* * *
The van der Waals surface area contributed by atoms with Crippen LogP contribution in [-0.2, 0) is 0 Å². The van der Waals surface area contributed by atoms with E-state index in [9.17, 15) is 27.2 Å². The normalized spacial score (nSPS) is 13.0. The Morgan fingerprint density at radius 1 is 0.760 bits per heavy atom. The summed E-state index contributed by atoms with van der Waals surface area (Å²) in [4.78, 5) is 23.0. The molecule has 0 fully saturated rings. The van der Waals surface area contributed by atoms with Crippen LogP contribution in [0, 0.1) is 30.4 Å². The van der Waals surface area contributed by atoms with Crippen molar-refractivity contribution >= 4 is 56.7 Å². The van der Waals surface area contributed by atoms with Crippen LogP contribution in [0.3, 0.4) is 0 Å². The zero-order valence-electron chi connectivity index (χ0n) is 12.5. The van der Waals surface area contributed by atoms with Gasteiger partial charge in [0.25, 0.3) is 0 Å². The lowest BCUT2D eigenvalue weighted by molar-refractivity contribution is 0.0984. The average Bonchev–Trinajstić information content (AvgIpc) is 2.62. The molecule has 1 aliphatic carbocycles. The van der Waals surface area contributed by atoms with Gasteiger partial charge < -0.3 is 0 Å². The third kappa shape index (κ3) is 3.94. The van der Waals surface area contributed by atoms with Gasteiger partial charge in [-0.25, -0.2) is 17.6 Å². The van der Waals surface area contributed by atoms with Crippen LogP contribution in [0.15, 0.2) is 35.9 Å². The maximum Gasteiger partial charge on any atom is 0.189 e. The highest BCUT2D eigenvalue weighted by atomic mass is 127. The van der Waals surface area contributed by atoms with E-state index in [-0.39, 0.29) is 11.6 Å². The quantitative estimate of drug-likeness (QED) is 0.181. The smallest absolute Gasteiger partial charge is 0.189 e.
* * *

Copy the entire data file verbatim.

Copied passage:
The van der Waals surface area contributed by atoms with Crippen LogP contribution in [-0.2, 0) is 0 Å². The van der Waals surface area contributed by atoms with E-state index in [9.17, 15) is 27.2 Å². The normalized spacial score (nSPS) is 13.0. The Morgan fingerprint density at radius 1 is 0.760 bits per heavy atom. The summed E-state index contributed by atoms with van der Waals surface area (Å²) in [4.78, 5) is 23.0. The molecule has 0 fully saturated rings. The van der Waals surface area contributed by atoms with Crippen LogP contribution in [0, 0.1) is 30.4 Å². The van der Waals surface area contributed by atoms with Crippen molar-refractivity contribution >= 4 is 56.7 Å². The van der Waals surface area contributed by atoms with Crippen LogP contribution in [0.3, 0.4) is 0 Å². The zero-order valence-electron chi connectivity index (χ0n) is 12.5. The van der Waals surface area contributed by atoms with Gasteiger partial charge in [0.25, 0.3) is 0 Å². The lowest BCUT2D eigenvalue weighted by molar-refractivity contribution is 0.0984. The average Bonchev–Trinajstić information content (AvgIpc) is 2.62. The molecule has 1 aliphatic carbocycles. The van der Waals surface area contributed by atoms with Gasteiger partial charge < -0.3 is 0 Å². The third kappa shape index (κ3) is 3.94. The van der Waals surface area contributed by atoms with Gasteiger partial charge in [-0.25, -0.2) is 17.6 Å². The van der Waals surface area contributed by atoms with Crippen LogP contribution in [0.15, 0.2) is 35.9 Å². The maximum Gasteiger partial charge on any atom is 0.189 e. The highest BCUT2D eigenvalue weighted by atomic mass is 127. The van der Waals surface area contributed by atoms with E-state index in [-0.39, 0.29) is 11.6 Å². The quantitative estimate of drug-likeness (QED) is 0.181. The smallest absolute Gasteiger partial charge is 0.189 e.